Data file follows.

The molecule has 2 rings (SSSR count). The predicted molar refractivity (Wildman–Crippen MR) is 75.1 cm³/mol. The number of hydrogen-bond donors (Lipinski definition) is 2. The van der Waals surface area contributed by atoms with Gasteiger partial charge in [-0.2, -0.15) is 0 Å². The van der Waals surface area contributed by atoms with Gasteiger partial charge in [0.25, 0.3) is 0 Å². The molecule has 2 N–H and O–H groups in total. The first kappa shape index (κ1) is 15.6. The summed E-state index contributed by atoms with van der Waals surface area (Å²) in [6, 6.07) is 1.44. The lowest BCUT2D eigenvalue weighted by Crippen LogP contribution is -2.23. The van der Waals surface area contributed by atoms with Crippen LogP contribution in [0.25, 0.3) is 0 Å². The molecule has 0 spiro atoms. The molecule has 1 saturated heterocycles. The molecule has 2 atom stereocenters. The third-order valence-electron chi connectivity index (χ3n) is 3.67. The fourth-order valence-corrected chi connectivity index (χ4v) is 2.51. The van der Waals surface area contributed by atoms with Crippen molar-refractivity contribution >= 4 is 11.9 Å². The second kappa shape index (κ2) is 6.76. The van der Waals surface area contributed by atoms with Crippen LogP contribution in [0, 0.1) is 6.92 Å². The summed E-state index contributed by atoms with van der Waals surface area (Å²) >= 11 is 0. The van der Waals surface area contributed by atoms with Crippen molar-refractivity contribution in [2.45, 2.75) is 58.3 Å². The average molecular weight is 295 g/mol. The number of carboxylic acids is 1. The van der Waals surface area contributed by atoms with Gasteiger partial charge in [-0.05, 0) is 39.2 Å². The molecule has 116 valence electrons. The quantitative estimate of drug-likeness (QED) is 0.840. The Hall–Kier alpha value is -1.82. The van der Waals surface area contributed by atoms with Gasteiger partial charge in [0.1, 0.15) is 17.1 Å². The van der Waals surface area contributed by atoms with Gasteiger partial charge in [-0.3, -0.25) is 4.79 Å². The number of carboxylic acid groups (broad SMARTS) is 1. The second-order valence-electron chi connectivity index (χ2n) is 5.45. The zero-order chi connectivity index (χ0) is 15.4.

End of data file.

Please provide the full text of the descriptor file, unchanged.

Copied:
The molecule has 2 rings (SSSR count). The predicted molar refractivity (Wildman–Crippen MR) is 75.1 cm³/mol. The number of hydrogen-bond donors (Lipinski definition) is 2. The van der Waals surface area contributed by atoms with Gasteiger partial charge in [-0.2, -0.15) is 0 Å². The van der Waals surface area contributed by atoms with Gasteiger partial charge in [0.25, 0.3) is 0 Å². The molecule has 2 N–H and O–H groups in total. The first kappa shape index (κ1) is 15.6. The summed E-state index contributed by atoms with van der Waals surface area (Å²) in [6, 6.07) is 1.44. The lowest BCUT2D eigenvalue weighted by Crippen LogP contribution is -2.23. The van der Waals surface area contributed by atoms with Crippen LogP contribution in [0.25, 0.3) is 0 Å². The molecule has 0 spiro atoms. The molecule has 1 saturated heterocycles. The molecule has 2 atom stereocenters. The third-order valence-electron chi connectivity index (χ3n) is 3.67. The fourth-order valence-corrected chi connectivity index (χ4v) is 2.51. The van der Waals surface area contributed by atoms with Crippen molar-refractivity contribution >= 4 is 11.9 Å². The second kappa shape index (κ2) is 6.76. The van der Waals surface area contributed by atoms with Crippen LogP contribution in [0, 0.1) is 6.92 Å². The summed E-state index contributed by atoms with van der Waals surface area (Å²) >= 11 is 0. The van der Waals surface area contributed by atoms with Crippen molar-refractivity contribution in [2.45, 2.75) is 58.3 Å². The average molecular weight is 295 g/mol. The number of carboxylic acids is 1. The van der Waals surface area contributed by atoms with Gasteiger partial charge in [-0.05, 0) is 39.2 Å². The molecule has 116 valence electrons. The quantitative estimate of drug-likeness (QED) is 0.840. The Hall–Kier alpha value is -1.82. The van der Waals surface area contributed by atoms with Gasteiger partial charge in [0.1, 0.15) is 17.1 Å². The van der Waals surface area contributed by atoms with Gasteiger partial charge in [-0.3, -0.25) is 4.79 Å². The number of carboxylic acid groups (broad SMARTS) is 1. The second-order valence-electron chi connectivity index (χ2n) is 5.45. The zero-order chi connectivity index (χ0) is 15.4.